Twitter must unmask ‘FBI impersonator’ who allegedly forged document that launched Seth Rich conspiracy, judge rules

Twitter must unmask ‘FBI impersonator’ who allegedly forged document that launched Seth Rich conspiracy, judge rules

Twitter has been ordered to reveal the identity of the person behind the @whysprtech account used to send fake FBI documents – which linked Rich’s killing to the 2016 Democratic National Committee email leak – to Fox News, a federal judge ruled on Tuesday. Northern District of California Judge Donna Ryu overruled Twitter’s effort to keep the name secret.

The order was part of an ongoing defamation lawsuit by Rich’s brother Aaron, whom the conspiracy theory accuses of assisting in the theft of emails from the DNC, turning them over to WikiLeaks in exchange for money, then doing nothing to stop Seth’s murder and even obstructing law enforcement’s investigation into it. Because the fake FBI documents, which included a forensic report supposedly detailing the contents of Seth Rich’s computer, were used as the basis of the Fox News report that launched the theory into national prominence, Aaron Rich sought to have their apparent author unmasked.

The forged document claims Rich emailed WikiLeaks before his death in July, 2016 by multiple gunshots in the Bloomingdale neighborhood of Washington, DC. While police concluded the shooting was a botched robbery, Rich’s wallet, watch, and phone had not been taken and the culprit was never found, leading to speculation about other motives, largely focused on Rich’s work with the DNC.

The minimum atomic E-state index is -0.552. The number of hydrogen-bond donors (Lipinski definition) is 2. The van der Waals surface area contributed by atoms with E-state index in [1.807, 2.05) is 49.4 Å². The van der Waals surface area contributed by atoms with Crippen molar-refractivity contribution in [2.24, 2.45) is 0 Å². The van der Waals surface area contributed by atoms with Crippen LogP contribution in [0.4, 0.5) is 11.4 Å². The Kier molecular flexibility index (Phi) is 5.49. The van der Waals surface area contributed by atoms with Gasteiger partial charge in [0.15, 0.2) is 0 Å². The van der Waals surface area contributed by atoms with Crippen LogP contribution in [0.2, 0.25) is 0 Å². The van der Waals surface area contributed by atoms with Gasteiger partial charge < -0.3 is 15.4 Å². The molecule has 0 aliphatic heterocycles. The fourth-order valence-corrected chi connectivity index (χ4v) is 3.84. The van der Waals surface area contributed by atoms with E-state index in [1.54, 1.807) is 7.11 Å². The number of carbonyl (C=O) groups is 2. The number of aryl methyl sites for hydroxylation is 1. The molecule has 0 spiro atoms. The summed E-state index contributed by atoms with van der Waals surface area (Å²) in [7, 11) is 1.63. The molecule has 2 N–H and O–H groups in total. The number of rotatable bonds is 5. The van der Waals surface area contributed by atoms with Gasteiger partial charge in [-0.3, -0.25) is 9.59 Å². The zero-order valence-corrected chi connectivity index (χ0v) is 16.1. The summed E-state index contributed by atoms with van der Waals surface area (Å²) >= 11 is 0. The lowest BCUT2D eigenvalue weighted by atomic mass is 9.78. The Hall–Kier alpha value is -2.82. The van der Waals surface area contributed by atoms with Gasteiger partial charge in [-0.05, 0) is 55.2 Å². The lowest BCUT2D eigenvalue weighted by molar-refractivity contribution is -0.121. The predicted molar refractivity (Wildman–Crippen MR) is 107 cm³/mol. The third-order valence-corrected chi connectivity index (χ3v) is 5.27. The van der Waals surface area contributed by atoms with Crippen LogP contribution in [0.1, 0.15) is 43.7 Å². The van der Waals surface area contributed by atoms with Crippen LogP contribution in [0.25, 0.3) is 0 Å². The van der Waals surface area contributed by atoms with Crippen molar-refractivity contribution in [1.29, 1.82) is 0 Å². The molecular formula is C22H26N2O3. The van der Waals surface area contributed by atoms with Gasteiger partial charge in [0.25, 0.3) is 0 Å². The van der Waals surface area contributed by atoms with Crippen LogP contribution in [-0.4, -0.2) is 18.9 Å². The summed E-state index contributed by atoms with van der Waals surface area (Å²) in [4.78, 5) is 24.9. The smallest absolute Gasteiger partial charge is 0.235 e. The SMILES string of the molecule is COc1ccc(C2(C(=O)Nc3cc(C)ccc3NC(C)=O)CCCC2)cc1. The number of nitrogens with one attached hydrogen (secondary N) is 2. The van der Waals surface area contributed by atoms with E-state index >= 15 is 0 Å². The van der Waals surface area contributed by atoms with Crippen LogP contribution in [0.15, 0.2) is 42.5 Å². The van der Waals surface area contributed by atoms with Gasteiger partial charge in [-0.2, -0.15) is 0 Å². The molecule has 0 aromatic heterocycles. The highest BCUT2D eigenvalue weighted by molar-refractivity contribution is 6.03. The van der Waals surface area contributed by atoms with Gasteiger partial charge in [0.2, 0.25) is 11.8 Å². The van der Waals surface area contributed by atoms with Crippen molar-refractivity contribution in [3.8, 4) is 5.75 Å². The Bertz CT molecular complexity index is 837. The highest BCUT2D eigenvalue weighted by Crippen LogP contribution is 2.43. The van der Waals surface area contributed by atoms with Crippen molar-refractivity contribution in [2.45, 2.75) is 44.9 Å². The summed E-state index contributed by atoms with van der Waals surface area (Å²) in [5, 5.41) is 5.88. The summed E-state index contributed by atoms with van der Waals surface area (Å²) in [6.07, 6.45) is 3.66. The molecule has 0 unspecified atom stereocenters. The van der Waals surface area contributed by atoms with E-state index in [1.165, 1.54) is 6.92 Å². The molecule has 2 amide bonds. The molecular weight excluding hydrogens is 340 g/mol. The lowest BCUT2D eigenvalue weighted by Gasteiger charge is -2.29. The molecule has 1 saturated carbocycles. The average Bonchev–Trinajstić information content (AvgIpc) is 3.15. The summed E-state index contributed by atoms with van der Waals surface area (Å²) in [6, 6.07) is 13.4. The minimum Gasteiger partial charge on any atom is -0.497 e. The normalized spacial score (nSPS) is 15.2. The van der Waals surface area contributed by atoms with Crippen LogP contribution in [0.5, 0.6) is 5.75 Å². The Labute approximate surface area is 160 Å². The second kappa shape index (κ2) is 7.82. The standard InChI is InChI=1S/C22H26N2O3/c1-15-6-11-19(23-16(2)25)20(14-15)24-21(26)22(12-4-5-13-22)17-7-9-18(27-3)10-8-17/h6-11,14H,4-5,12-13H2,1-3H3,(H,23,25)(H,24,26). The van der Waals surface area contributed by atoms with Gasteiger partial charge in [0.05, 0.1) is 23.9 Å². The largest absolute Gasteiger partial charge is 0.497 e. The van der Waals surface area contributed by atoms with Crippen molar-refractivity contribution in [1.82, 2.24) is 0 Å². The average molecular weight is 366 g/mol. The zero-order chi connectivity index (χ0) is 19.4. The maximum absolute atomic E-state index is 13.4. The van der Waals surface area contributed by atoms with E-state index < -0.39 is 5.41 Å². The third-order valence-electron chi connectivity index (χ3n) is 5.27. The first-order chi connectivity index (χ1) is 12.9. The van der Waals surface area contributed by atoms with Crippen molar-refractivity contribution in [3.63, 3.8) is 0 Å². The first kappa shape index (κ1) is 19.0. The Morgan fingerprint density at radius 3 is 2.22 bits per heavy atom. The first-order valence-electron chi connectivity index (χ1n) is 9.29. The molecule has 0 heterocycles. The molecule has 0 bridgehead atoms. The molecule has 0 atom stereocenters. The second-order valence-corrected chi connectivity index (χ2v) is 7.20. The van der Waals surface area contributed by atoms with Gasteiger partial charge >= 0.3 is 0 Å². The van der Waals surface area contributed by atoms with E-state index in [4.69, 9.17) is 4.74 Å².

The conspiracy theory insists the shooting was revenge for stealing and leaking the emails, which – whatever their origin – arguably helped sink Hillary Clinton’s presidential campaign and forced the resignation of DNC chair Debbie Wasserman Schultz.

Twitter had attempted to block the motion on First Amendment grounds, arguing the user’s anonymity was safeguarded under the law and revealing it could “chill protected speech,” but Judge Ryu determined it would be sufficient to treat the identity as “highly confidential.” Aaron Rich’s subpoena asks for “limited account registration information” and the user’s IP address, which would only be seen by the participants in the lawsuit.

His lawyers successfully argued that @whysprtech’s identity was central to the defamation case, explaining that as the originator of the conspiracy theory, the user’s identity must be known. However, earlier forms of the theory espoused in the May 2017 Fox News article had been circulating since Rich’s murder in 2016.

Previous discovery in the case showed @whysprtech’s email account, [email protected], had written two emails to an individual with an FBI.gov email address and shared the forged documents with an Infowars reporter, Joe Biggs, as well as with Malia Zimmerman, author of the Fox News report. Communication between Biggs and Zimmerman suggested neither was convinced of the materials’ authenticity but that “other info” the source had shared had been “spot on.”

Aaron Rich has also subpoenaed WikiLeaks founder Julian Assange, currently imprisoned in the UK awaiting extradition to the US, where he could spend life in prison on 17 espionage and hacking charges. While WikiLeaks allows leakers to send documents anonymously, the organization stirred up speculation about Seth Rich as the source of the emails by offering a $20,000 reward for “information leading to conviction for the murder of DNC staffer Seth Rich.” Assange himself fed the rumors by citing the slain 27-year-old as an example of the “very significant risks” taken by whistleblowers.

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